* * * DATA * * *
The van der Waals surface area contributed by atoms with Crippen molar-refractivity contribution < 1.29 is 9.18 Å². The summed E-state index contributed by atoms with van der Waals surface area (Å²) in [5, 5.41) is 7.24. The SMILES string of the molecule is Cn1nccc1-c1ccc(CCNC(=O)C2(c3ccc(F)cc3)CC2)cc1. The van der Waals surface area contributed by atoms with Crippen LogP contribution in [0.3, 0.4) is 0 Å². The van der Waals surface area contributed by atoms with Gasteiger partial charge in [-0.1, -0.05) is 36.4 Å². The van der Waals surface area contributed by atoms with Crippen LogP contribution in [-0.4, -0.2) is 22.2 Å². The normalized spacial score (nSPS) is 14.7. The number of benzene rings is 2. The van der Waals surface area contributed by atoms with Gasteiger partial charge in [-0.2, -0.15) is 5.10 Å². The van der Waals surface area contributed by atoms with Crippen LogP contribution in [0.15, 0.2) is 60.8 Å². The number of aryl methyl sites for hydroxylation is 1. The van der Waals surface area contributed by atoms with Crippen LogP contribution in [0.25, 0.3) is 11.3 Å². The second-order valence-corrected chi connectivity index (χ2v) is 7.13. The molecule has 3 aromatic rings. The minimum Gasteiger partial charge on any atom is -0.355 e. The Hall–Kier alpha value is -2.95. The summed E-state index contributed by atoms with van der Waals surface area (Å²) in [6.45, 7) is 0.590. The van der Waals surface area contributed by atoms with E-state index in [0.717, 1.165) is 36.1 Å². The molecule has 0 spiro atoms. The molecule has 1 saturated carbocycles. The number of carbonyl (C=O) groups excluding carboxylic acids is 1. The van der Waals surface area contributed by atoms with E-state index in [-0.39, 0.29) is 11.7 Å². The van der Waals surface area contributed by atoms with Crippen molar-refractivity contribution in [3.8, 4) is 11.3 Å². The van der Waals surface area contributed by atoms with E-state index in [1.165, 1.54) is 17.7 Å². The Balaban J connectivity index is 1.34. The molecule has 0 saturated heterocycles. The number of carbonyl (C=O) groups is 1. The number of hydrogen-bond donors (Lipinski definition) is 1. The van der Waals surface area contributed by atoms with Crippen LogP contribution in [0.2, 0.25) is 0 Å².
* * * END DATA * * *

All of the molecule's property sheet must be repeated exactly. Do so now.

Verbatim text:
The van der Waals surface area contributed by atoms with Crippen molar-refractivity contribution < 1.29 is 9.18 Å². The summed E-state index contributed by atoms with van der Waals surface area (Å²) in [5, 5.41) is 7.24. The SMILES string of the molecule is Cn1nccc1-c1ccc(CCNC(=O)C2(c3ccc(F)cc3)CC2)cc1. The van der Waals surface area contributed by atoms with Crippen LogP contribution in [0.3, 0.4) is 0 Å². The van der Waals surface area contributed by atoms with Gasteiger partial charge in [-0.1, -0.05) is 36.4 Å². The van der Waals surface area contributed by atoms with Crippen LogP contribution in [-0.4, -0.2) is 22.2 Å². The normalized spacial score (nSPS) is 14.7. The number of benzene rings is 2. The van der Waals surface area contributed by atoms with Gasteiger partial charge in [-0.2, -0.15) is 5.10 Å². The van der Waals surface area contributed by atoms with Crippen LogP contribution in [0.15, 0.2) is 60.8 Å². The number of aryl methyl sites for hydroxylation is 1. The van der Waals surface area contributed by atoms with Crippen LogP contribution in [0.25, 0.3) is 11.3 Å². The second-order valence-corrected chi connectivity index (χ2v) is 7.13. The molecule has 3 aromatic rings. The minimum Gasteiger partial charge on any atom is -0.355 e. The Hall–Kier alpha value is -2.95. The summed E-state index contributed by atoms with van der Waals surface area (Å²) in [6.45, 7) is 0.590. The van der Waals surface area contributed by atoms with E-state index in [0.717, 1.165) is 36.1 Å². The molecule has 0 spiro atoms. The molecule has 1 saturated carbocycles. The number of carbonyl (C=O) groups excluding carboxylic acids is 1. The van der Waals surface area contributed by atoms with E-state index in [-0.39, 0.29) is 11.7 Å². The van der Waals surface area contributed by atoms with Crippen molar-refractivity contribution in [3.8, 4) is 11.3 Å². The van der Waals surface area contributed by atoms with E-state index in [1.165, 1.54) is 17.7 Å². The Balaban J connectivity index is 1.34. The molecule has 0 saturated heterocycles. The number of carbonyl (C=O) groups is 1. The number of hydrogen-bond donors (Lipinski definition) is 1. The van der Waals surface area contributed by atoms with Crippen LogP contribution in [0.2, 0.25) is 0 Å².